To bomb is to write is to graffiti.
Bomb It!: The Global Graffiti Documentary traveled the world to 12 cities on five continents to explore the graffiti culture.
Starting with graffiti’s roots in New York and Philadelphia, Bomb It explores the graff cultures in London, Paris, Amsterdam, Hamburg, Barcelona, Berlin, Cape Town, São Paulo, and Tokyo, before finishing off in Los Angeles. The film features original and guerilla footage with artists around the world who have taken the form and applied it to their particular cultural and social conditions, from Latin America where graffiti has been adapted into the mural tradition, to Japan where anime inspired rakugaki juxtaposes with formal calligraphy and conformist societal norms, to Europe where a dadaist/surrealist tradition produces deliberately confrontational prankstering.
Bomb It traces graffiti’s roots from pre-linguistic cave markings to its notorious explosion in New York City during the 70's and 80's, paralleling the rise of hip hop culture. It then follows its evolution and re-invention around the world to its current, pervasive presence and co-option by advertising firms and clothing designers. Bomber’s self-promotion on the sides of trains is even suggested to be prophetic, as commercial products are now similarly advertised in their place.
Many bombers equate applying graffiti to war, relating themselves to soldiers as they embark on dangerous night missions of law breaking (because graffiti is a crime). One writer even calls it “typographic terrorism” Anti-tagging groups call graffiti a “gateway crime” and advocate harsher penalties. The documentary tells both sides of the story, interviewing old school legends and current favorites such as Taki 183, Cornbread, Stay High 149, T-Kid, Cope 2, Zephyr, Revs, Os Gemeos, KET, Chino, Shepard Fairey, Revok, and Mear One, as well as representatives from anti-tagging groups, such as T.A.G. (Totally Against Graffiti) and outspoken graffiti critic NYC councilman Peter Vallone Jr.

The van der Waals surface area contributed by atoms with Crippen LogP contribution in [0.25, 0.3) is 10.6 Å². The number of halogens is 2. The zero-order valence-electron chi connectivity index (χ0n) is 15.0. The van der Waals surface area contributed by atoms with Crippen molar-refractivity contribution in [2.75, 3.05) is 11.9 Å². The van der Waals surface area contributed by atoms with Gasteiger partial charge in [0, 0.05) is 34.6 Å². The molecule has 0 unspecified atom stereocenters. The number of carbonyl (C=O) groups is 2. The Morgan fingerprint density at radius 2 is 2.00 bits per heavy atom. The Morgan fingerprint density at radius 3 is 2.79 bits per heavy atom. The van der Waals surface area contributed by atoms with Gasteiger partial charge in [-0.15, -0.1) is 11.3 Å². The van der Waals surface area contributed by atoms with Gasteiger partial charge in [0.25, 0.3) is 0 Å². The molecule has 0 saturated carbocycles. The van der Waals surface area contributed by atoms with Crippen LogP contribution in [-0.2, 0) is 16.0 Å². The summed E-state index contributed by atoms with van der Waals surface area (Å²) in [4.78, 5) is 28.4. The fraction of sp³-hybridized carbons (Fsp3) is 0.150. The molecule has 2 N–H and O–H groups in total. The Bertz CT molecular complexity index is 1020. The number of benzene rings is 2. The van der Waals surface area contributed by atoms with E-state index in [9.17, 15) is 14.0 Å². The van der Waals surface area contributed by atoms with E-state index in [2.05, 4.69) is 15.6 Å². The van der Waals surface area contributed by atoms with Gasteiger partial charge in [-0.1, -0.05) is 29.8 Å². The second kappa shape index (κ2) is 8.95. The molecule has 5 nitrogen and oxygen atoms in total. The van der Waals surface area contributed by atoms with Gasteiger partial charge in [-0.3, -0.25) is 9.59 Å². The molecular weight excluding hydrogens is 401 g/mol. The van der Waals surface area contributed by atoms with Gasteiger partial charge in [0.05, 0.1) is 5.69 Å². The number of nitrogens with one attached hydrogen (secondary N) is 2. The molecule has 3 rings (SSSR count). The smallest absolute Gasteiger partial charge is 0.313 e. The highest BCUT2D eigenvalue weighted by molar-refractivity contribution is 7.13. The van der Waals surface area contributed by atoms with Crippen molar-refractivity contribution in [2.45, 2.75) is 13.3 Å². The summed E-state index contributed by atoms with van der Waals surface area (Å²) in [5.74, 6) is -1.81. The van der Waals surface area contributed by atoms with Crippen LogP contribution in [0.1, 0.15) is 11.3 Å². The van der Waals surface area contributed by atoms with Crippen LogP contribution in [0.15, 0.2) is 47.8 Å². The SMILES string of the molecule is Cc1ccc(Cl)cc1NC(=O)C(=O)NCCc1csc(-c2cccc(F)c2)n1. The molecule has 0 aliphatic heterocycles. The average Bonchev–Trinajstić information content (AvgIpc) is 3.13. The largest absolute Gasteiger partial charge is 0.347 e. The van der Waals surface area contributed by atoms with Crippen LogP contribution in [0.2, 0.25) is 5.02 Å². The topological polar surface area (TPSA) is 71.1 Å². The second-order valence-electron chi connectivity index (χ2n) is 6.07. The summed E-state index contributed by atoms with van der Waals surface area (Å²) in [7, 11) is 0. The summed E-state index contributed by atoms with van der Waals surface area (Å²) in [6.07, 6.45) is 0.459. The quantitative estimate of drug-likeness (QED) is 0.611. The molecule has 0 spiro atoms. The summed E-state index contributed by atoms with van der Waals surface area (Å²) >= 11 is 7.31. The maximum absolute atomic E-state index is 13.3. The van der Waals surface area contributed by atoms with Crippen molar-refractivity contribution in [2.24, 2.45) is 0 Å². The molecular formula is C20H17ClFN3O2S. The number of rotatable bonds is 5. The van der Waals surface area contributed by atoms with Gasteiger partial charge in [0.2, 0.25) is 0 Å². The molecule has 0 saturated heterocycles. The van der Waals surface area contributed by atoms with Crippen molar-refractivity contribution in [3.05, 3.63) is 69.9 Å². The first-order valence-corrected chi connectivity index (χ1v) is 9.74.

The main theme of the film is pubic space: who owns it? If billboards bombard people with unsolicited messages, why can’t graffiti artists do the same? Besides, most writers are adamant about not defacing personal property.
Award-winning director Jon Reiss cut 550 hours of footage to a 90-minute film. The remainder of the footage will be used to create six upcoming DVDs, focusing on different cities. “Graffiti’s the ultimate outsider art,” says Reiss.
“There are worse things in the world.”